Your Life in Japan - Budgeting and Whatnot

Last Update: September 2018

Coming to Japan, the first thing I wanted to do was to be able to connect to the internet when I wasn't at home or in the office. It just helps a lot with commuting and keeping in touch with friends and family. But sadly, getting a mobile phone subscription for a foreigner can be quite difficult and it was difficult to research or even make my way around...

The first month I was here, I had bought a secondhanded iPod from Akihabara for about 20,000 yen. That is already almost all the money I had brought from my country. XD But at that point, nothing was more important to me than being connected. A few months later, I don’t even use it and it’s somewhere stored in the depths of my closet… That was not money well spent!

So, in this post, I will talk about the basic expenses if you were to live independently in Japan. It might help you put your money where it's supposed to go. It is not cheap to live here.

Please note that the rates I will be talking about are in Sagamihara City, Kanagawa. It’s bound to be more expensive if you choose to stay in big cities like Tokyo or Yokohama and cheaper if you live somewhere more rural. 😊

Me at the Shibuya Crossing!
1.      Apartment
A forewarning: It is so difficult for a foreigner to rent an apartment without a guarantor. Many flats will also turn you down because you are a foreigner even if you do have a guarantor… So, you are lucky if your company will provide you with lodging!

If that is not the case, I recommend share houses for your first few weeks. The lowest I’ve found is around 30,000 a month. Usually though, share-houses would cost 40,000 yen upwards. There would sometimes be share-houses that would offer the first month free. So, if you stay a couple of months, that means you only pay half!

The good thing about share houses is that the utilities are usually included in the rent. Bills for internet, water, gas, and electricity wouldn't be a problem.

If you choose to live in an apartment, it can be a bit more expensive.

In my area the cheapest I found was 18,000-20,000 yen for a studio type room. But then the fees and bills come in and it wouldn’t really be so cheap in the end…
(Do not ask me where to get an apartment, do your own research).

2.      Utilities
Just rough estimates here.
Internet – 3,500
Water – 4,000
Gas – 6,000
Electricity – 6,000

How much is that already? But then eventually you would want a mobile phone. 

3.      Mobile Phone
If you’re getting a smartphone this will cost you 6000 yen a month or more.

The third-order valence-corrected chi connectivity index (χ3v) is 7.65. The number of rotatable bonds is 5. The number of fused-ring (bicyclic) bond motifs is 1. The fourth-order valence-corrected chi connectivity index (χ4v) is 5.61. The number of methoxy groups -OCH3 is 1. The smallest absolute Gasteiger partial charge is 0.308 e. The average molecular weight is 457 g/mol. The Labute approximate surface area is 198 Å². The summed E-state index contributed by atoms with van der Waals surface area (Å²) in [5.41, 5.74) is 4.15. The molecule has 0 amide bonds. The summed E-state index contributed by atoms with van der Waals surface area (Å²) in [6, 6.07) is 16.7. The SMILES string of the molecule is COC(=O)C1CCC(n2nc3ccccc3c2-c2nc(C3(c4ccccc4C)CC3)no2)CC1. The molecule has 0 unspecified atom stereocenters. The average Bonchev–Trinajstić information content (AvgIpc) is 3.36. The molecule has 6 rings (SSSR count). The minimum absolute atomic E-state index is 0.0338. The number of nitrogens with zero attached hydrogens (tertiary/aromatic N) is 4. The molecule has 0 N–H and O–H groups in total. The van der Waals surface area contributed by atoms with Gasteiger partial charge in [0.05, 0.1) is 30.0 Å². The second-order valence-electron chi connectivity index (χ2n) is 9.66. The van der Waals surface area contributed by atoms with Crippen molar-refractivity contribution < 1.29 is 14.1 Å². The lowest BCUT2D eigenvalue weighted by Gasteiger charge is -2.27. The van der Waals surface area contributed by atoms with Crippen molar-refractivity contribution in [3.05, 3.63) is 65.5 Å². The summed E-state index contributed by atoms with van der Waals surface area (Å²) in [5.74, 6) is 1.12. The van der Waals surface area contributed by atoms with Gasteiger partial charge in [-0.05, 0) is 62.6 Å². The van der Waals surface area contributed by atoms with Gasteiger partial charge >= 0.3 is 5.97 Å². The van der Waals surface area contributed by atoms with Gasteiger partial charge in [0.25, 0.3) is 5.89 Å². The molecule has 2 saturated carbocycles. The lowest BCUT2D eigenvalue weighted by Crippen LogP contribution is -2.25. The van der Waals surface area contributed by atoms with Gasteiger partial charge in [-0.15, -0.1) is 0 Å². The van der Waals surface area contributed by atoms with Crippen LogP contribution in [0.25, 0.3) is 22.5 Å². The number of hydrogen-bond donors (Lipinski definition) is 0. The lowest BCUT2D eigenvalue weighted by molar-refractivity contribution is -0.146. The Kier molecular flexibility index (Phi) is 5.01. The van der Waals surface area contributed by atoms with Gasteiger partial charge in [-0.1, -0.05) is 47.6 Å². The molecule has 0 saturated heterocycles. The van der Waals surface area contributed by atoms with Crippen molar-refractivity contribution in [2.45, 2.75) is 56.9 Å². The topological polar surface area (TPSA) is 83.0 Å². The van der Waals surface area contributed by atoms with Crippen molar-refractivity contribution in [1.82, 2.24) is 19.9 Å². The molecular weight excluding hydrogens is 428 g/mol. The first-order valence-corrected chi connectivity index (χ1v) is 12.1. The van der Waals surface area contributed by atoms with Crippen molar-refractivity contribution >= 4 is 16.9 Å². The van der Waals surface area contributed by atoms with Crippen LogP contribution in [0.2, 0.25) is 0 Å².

I'm using an iPhone 8 Plus currently, with 20GB of data allowance monthly. My bill for my smartphone is 13,500 (including the monthly fee to pay for the phone itself).

Unfortunately, a new line is not easy to get!

The contracts are in Japanese, and you can not sign a contract without understanding what it says. Companies will also be reluctant simply because you are a foreigner that could disappear before the contract is over (contracts are usually for 2 years).

Welcome to being a foreigner in Japan.

Quick tip: Many AU shops have Filipino-speaking staff. How about you start there?

4.      Food
Are you good at saving? I hope you are! Eating out on what people consider fastfood here would easily cost you 350 yen, probably more. We’re talking Yoshinoya here. Wanna eat sushi? One plate is 108 yen. It would take me around 5 plates to be full… So that’s 540 yen!

Convenience store food is also very expensive. A yummy spaghetti from 7/11 would set you back a around 500 yen.

One piece of bread is easily 108 yen as well. One piece of carrot is about the same price.

If you’re doing groceries, 5kg of rice is about 1,300 yen. 

Are you converting that to pesos, guys?!

Quick tip: Go curry! Many JP grocery stores will offer a curry set for 300 yen-ish (onion, potatoes, a carrot and garlic). The curry rue will be about 200 yen. So that’s 500 yen, but it will last you a good three days. 😝

5.      Clothes
Change of season equals change of clothes. A plain t-shirt would cost you 1,000 yen easily. Anything non-basic and you're looking more at 3,000 yen or much more... Secondhand shops are your friend.

In the photo above, my bag and top are second-handed from Book Off! They have many branches in Japan. :)

Well I think this should get you started. You know what to expect, so plan your budget accordingly. OH! Also, you will not be paid until the next month or two. Some companies wait a full month to credit the last month’s salary. So yeah, welcome to Japan!!!


  1. oh wooww thank you so much !!! i love your blog ! cuz I wanna live in japan later like in 2 years and I wanna know how much everything costs about :)) thank you !


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